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The Tallywacker Chapter 2
The second episode in the weekly serial
from the fountain pen of Alexandra R. Nyfors
Previous Chapter Chapter Index Next Chapter

Mr. Hibbert’s Digestion


“Virginia, my stomach is bothering me.”

“I told you not to get artichoke hearts on the pizza.”

“It gives me something to chew!” he said in exasperation, thinking fondly
back on the good old days when he had been allowed to consume meat and meat
by-products.

“Well, I told you not to.”

“The artichoke hearts have nothing to do with it. I really should call and
complain. Their pizza is so greasy these days. It didn’t used to be so
greasy. But I guess that was when that fellow was the manager there – what
was his name? The one with the hat.”

“Did you remember to take your cheese pill?” his wife asked with some
asperity.

“Yes I took my cheese pill! I always take my cheese pill when we eat cheese
don’t I?” he snapped back. “Have we got any mineral water?”

“No dear,” she replied. “And I have no idea who you mean about the fellow
with the hat. They all wear hats. For that matter, they all wear the same
hat. And it’s not,” she added meditatively, wondering whether to superglue
the crack in her thumbnail now or just before bed, “as if they were
attractive hats. I mean, what on earth are they thinking when they design
those hats? How to make everyone look ridiculous? I always say that it doesn
’t have to be expensive to have style, and those hats have no style at all.
In fact, the entire uniform is really revolting. That’s why I couldn’t
possibly take a job working for one of those places. Can you imagine me in
one of those hats? ME? I think not. Well, I just said to the girl at the
last place, ‘I don’t know about you but I’d rather eat dirt and wash with
Clorox than work in one of those places.’ Of course, it isn’t that different
from what working in one of those places is like really, is it? I mean
eating dirt and washing with Clorox.”

“What happened?” he asked, ignoring everything she’d said. It was Virginia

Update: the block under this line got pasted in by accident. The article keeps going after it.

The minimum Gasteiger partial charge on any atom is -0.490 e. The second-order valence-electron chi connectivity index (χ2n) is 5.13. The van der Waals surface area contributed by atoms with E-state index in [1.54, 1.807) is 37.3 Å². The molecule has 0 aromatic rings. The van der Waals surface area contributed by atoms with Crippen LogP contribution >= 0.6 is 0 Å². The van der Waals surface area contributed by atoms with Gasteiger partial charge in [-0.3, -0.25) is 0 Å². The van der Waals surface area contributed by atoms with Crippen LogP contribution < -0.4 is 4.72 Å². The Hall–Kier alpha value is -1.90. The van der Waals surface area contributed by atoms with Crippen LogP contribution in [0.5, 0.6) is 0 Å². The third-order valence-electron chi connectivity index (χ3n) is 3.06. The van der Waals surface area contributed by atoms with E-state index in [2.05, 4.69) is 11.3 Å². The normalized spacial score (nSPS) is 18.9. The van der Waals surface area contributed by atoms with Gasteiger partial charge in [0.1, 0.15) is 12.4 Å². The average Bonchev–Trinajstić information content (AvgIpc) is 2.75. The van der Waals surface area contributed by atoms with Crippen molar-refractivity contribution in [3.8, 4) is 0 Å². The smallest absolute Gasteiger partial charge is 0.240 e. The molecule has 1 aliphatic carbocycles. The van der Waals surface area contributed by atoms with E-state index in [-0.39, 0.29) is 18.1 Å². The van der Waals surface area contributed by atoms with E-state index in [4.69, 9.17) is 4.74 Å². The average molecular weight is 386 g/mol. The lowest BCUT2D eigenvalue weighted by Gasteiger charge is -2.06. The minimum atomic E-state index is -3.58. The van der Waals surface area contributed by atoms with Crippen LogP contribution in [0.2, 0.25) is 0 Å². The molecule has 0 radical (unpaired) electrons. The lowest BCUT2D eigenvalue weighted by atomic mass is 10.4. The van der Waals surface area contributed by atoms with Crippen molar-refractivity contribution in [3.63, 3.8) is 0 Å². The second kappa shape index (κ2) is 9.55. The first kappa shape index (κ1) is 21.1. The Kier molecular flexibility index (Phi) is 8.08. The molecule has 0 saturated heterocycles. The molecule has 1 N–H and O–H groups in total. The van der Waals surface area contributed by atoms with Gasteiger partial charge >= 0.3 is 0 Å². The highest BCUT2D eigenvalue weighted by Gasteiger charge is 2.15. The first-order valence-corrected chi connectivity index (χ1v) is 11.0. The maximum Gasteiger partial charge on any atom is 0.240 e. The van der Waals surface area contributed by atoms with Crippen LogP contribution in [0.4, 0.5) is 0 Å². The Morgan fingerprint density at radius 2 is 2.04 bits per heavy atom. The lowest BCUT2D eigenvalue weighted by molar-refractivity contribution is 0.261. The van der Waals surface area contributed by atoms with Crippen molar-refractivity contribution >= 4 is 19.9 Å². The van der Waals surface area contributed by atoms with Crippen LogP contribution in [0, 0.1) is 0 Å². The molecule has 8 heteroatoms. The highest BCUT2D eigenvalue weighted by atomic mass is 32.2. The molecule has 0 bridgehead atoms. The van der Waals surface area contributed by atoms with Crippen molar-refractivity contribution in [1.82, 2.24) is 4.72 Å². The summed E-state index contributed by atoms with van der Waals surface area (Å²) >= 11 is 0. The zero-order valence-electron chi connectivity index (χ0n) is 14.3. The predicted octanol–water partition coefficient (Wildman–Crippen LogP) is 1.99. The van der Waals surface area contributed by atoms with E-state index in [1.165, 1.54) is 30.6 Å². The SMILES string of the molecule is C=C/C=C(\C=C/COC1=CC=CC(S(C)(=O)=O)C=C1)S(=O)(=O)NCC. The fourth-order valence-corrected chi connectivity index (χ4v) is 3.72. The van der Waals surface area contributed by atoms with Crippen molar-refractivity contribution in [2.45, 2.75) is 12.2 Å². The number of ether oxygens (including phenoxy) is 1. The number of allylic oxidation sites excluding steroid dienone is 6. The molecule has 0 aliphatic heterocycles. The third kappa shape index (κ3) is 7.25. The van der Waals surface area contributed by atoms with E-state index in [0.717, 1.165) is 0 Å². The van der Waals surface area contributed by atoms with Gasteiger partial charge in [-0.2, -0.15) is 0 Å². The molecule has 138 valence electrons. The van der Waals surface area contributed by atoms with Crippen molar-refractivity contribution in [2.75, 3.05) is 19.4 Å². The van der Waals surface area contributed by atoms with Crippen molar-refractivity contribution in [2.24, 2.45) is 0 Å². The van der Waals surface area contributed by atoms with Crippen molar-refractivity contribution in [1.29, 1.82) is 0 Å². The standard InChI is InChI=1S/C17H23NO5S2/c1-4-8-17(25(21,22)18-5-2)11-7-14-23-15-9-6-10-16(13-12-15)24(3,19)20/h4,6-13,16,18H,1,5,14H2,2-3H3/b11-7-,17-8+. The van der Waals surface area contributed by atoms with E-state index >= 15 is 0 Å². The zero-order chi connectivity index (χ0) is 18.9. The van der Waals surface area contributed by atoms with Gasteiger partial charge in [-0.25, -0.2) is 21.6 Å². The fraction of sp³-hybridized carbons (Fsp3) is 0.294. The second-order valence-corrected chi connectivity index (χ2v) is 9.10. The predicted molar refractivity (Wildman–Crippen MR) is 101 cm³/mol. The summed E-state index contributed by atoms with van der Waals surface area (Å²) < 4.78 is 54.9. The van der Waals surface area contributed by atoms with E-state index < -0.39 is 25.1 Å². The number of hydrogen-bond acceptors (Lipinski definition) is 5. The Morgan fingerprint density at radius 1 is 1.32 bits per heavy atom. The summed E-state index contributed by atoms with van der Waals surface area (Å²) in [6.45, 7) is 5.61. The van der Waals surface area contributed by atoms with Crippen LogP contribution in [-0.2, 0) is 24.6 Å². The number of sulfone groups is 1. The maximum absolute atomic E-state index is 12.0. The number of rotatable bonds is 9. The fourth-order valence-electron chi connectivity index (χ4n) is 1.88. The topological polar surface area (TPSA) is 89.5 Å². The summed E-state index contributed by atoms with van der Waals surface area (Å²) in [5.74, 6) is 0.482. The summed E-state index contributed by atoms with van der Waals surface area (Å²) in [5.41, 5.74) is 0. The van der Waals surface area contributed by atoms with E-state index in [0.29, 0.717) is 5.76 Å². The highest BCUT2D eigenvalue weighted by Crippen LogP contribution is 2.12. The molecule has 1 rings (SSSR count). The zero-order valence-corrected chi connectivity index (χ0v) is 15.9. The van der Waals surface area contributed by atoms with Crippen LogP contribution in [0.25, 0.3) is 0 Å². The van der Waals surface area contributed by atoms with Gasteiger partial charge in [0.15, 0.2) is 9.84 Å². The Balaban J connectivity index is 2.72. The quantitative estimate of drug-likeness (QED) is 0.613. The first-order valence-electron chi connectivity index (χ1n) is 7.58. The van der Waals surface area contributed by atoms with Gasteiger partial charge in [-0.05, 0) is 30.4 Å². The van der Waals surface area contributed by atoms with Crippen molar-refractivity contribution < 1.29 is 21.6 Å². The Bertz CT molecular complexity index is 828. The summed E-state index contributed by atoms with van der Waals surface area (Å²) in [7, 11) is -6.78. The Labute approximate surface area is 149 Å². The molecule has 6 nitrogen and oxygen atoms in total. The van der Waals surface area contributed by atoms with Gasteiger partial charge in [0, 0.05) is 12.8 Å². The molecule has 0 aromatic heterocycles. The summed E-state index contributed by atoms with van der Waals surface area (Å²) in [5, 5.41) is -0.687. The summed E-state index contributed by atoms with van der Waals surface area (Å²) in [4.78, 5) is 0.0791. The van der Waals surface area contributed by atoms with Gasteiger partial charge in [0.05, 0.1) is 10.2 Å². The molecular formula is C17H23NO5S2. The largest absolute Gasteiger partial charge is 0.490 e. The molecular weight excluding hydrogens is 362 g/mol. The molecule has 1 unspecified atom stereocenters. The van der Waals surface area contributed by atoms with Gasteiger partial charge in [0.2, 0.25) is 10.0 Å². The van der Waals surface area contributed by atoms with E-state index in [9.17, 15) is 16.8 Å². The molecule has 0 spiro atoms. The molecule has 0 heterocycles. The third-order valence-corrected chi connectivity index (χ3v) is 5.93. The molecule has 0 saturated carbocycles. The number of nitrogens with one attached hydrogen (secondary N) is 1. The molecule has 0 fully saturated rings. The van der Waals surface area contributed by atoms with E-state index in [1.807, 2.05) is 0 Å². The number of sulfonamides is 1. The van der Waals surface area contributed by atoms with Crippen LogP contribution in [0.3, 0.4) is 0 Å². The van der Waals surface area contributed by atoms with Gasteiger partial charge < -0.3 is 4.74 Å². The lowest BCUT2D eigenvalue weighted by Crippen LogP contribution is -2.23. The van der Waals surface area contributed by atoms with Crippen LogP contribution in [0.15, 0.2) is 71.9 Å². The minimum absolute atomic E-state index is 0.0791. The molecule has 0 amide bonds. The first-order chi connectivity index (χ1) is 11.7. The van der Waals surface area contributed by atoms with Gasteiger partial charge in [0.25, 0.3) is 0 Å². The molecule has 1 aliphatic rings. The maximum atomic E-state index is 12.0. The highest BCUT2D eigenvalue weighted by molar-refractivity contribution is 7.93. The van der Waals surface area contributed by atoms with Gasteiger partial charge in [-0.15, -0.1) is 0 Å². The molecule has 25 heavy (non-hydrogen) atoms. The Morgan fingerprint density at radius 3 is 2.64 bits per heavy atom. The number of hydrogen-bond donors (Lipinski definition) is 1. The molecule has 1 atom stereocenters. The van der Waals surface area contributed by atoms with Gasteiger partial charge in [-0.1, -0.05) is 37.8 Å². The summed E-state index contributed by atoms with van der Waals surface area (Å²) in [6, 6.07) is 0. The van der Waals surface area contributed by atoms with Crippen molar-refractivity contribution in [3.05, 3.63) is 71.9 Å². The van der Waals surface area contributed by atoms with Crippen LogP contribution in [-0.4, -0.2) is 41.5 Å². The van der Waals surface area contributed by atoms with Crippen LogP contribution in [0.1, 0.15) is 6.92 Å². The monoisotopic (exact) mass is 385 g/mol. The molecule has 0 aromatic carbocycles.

who made sure there was always mineral water.

“What happened when I told her that? Well, she got a little huffy I thought,
but then it’s so hard to tell with the girls Sarah’s age you know. Are they
being huffy or are they just being businesslike? I’m sure I don’t know.
Anyway, what she said was ‘Suit yourself,’ or something like that. I told
her I was looking for clerical work but apparently if you don’t know
anything about computers or telephone systems you can’t do that sort of work
anymore. What, by the way, is a telephone system?”

“No, what happened to the mineral water?”

“The Mercedes,” she said, deciding to do her nail now. She reached in her
purse for her superglue.

This was unanswerable, in view of the couscous incident earlier in the
evening. Unless he aspired to truly ruin his digestion and his entire night’
s sleep, Carl knew very well he should not follow up on this snarkiness.
However, it went into the bin with all the other things she’d said over the
last 30 years that he would show her about some day.

There was a pause. Virginia knew she had gone too far. When Mr. Hibbert’s
stomach was bothering him, he required soothing, lots of soothing.

“Did you take your gall bladder pill?” she asked.

He frowned. He hated the gall bladder pills, because as soon as the capsule
dissolved, they left him belching wormwood all evening and he was truly
aware that wormwood was indeed as bitter as the Biblical passage implied.

“I could make you a glass of lemon-water,” she offered, “if that would
help.”

“No, no….”he muttered, knowing it would be without any sort of sugar
whatsoever. A fervor of saliva flooded his mouth at the mere thought. He
swallowed hard.
There was nothing for it. He would have to go to the kitchen and take one of
the gall bladder pills. It wouldn’t do a thing. He knew it wouldn’t do a
thing.

At his office, he was generally regarded as the fellow who took charge. He
was a man among men, a vice-president to be reckoned with, and a center of
power. His days were awash in dignity and grace. Once home, however, he was
but a martyr to Virginia’s dietary regime, which had all the restraint of
asceticism and half the flavor. In the kitchen, washing down the pill with
tap water, he felt himself writhing helplessly under the yoke, as a poor ox
fed on last year’s straw. Damn the woman! He had half a mind to go out for a
steak, if he could be sure he wouldn’t be sick in public.
Pizza! Whatever had possessed him? He’d be in the bathroom half the night
and a mere shell of himself come morning. And the woman just sat there,